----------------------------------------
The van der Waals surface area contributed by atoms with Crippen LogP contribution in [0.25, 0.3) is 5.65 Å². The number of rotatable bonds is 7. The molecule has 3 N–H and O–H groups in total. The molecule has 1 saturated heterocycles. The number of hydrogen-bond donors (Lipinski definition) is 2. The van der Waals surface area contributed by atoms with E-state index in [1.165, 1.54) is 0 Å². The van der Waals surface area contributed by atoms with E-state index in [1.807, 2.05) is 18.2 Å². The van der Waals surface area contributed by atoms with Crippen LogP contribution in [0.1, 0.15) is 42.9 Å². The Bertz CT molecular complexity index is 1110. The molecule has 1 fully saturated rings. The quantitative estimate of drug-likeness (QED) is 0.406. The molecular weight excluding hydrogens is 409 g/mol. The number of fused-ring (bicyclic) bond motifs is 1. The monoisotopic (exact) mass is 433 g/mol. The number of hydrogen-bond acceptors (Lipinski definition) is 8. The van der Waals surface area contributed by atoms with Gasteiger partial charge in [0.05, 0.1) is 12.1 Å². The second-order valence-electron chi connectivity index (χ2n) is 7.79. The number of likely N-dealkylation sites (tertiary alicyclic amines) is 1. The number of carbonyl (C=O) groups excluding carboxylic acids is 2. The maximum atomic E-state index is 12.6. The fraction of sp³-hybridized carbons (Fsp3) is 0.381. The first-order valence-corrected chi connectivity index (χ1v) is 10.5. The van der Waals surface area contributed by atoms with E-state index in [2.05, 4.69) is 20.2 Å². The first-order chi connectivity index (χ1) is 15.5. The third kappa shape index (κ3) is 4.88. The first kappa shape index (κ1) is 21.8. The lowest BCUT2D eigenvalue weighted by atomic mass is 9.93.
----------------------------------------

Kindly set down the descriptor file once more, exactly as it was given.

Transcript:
The van der Waals surface area contributed by atoms with Crippen LogP contribution in [0.25, 0.3) is 5.65 Å². The number of rotatable bonds is 7. The molecule has 3 N–H and O–H groups in total. The molecule has 1 saturated heterocycles. The number of hydrogen-bond donors (Lipinski definition) is 2. The van der Waals surface area contributed by atoms with E-state index in [1.165, 1.54) is 0 Å². The van der Waals surface area contributed by atoms with E-state index in [1.807, 2.05) is 18.2 Å². The van der Waals surface area contributed by atoms with Crippen LogP contribution in [0.1, 0.15) is 42.9 Å². The Bertz CT molecular complexity index is 1110. The molecule has 1 fully saturated rings. The quantitative estimate of drug-likeness (QED) is 0.406. The molecular weight excluding hydrogens is 409 g/mol. The number of fused-ring (bicyclic) bond motifs is 1. The monoisotopic (exact) mass is 433 g/mol. The number of hydrogen-bond acceptors (Lipinski definition) is 8. The van der Waals surface area contributed by atoms with Gasteiger partial charge in [0.05, 0.1) is 12.1 Å². The second-order valence-electron chi connectivity index (χ2n) is 7.79. The number of likely N-dealkylation sites (tertiary alicyclic amines) is 1. The number of carbonyl (C=O) groups excluding carboxylic acids is 2. The maximum atomic E-state index is 12.6. The fraction of sp³-hybridized carbons (Fsp3) is 0.381. The first-order valence-corrected chi connectivity index (χ1v) is 10.5. The van der Waals surface area contributed by atoms with E-state index in [2.05, 4.69) is 20.2 Å². The first-order chi connectivity index (χ1) is 15.5. The third kappa shape index (κ3) is 4.88. The first kappa shape index (κ1) is 21.8. The lowest BCUT2D eigenvalue weighted by atomic mass is 9.93.